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Nicole Glover Trio at Smalls Jazz Club

David A. Orthmann By

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Nicole Glover Trio
Smalls Jazz Club
New York, NY
January 7, 2021

After the last selection of a heady, hour-long set, tenor saxophonist Nicole Glover introduced the band, thanked the staff at Smalls Jazz Club as well as the performance's sponsor, and added, "We're going to try to let the music speak for itself." Prior to these words, no song titles or comments of any kind were spoken. The music made a strong case for the claim that jazz is best experienced live—in this case, straight, with no extraneous information—rather than on records. While Glover's work on New Sounds by New Faces and Play On by Out To Dinner (both 2021 releases produced by Marc Free for Posi-Tone Records) is well worth checking out, the Smalls set was something else entirely, damn near the stuff of which legends are made.

In cahoots with bassist Daniel Duke and drummer Nic Cacioppo, Glover proffered a stunning, otherworldly performance, the kind that reverberates in your head for hours after the last note sounds. The music was devoid of filters, compromises, doubts and hesitations. If you wanted to come along for the ride, nothing less than full attention was required. Though the sounds made by Glover, Duke and Cacioppo were recognizably modern jazz, for much of the set there was too much going on to pause, identify guideposts, and attach familiar labels.

Throughout most of the selections the trio swung hard and forcefully, yet didn't show any signs of wasted motion, clutter or awkwardness. There were times when the swing felt like it could go on indefinitely and still feel fresh and inviting. The fury of the band's momentum nearly disguised the precision of Duke and Cacioppo. The bassist served as a ballast, holding down the band's center as well as offering brief respites during thoughtful introductions to some songs as well as in his solos. Cacioppo often seemed to be everywhere at once without overshadowing the others. A few examples include his articulate ride cymbal in concert with Duke's lines; snare and bass drum accents providing punctuation and making the trio sound larger; and in contrast to a busy, polyrhythmic attack, seasoning brief pauses in Glover's solos with one and two-stroke comments.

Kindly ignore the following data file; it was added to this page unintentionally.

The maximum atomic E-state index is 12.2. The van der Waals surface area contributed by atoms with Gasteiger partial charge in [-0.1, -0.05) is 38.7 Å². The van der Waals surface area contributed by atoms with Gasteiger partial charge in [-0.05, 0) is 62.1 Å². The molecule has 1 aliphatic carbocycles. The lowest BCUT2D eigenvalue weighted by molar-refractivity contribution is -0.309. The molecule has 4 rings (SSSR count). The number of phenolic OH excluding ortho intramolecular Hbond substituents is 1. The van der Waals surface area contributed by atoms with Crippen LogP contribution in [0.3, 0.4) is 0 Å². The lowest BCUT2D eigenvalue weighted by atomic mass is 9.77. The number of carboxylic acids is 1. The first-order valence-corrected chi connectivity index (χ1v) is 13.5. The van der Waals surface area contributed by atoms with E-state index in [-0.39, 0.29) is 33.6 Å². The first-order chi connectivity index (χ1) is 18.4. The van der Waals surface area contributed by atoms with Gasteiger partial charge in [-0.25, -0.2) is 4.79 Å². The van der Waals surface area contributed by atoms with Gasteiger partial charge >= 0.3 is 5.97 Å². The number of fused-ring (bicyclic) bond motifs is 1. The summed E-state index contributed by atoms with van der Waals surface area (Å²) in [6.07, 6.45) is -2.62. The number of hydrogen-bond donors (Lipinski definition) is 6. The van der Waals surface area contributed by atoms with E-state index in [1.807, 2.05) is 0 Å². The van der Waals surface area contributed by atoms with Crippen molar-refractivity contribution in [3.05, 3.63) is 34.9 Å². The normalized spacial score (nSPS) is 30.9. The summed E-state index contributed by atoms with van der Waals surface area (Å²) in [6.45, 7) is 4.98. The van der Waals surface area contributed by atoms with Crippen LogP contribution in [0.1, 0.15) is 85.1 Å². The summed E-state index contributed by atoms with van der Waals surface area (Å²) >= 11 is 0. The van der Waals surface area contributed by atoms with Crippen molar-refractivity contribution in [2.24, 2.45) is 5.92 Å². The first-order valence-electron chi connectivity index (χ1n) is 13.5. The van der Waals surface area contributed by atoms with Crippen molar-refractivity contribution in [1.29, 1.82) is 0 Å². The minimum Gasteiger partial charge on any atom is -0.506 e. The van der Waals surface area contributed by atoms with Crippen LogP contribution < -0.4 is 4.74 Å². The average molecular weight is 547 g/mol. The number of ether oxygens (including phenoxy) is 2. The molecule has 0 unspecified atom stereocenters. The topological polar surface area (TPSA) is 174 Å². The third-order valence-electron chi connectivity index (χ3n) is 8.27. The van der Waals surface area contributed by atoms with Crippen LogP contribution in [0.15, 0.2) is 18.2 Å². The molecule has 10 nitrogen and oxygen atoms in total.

For all of the rapid shifts in vocabulary, phrasing and tone, Glover displayed an impressive command in shaping the entirety of her solos as well as the individual details. She could summon anything—from long, complex lines to jabbing two and three-note phrases—in an instant. On most of the selections Glover integrated a blues vernacular without sounding contrived. Even while drawing on the example of modern jazz saxophonists, she evinced an individualistic, dazzlingly complex, and emotionally resonant voice. Glover demonstrated an admirable maturity on a ballad, stating the head in a somber, unruffled tone and developing a solo in a way that was expansive but didn't violate the essence of the song. She opened another selection by herself, flinging terse abstractions out of the horn, morphing into more recognizable phrases, and then gleefully navigating a punishingly fast tempo set by Duke and Cacioppo.

While a dose of Glover, Duke and Cacioppo wasn't a cure for the rifts in the body politic, the fierce, relentless and complex sounds felt like a tonic during a discouraging era of social and political turmoil.

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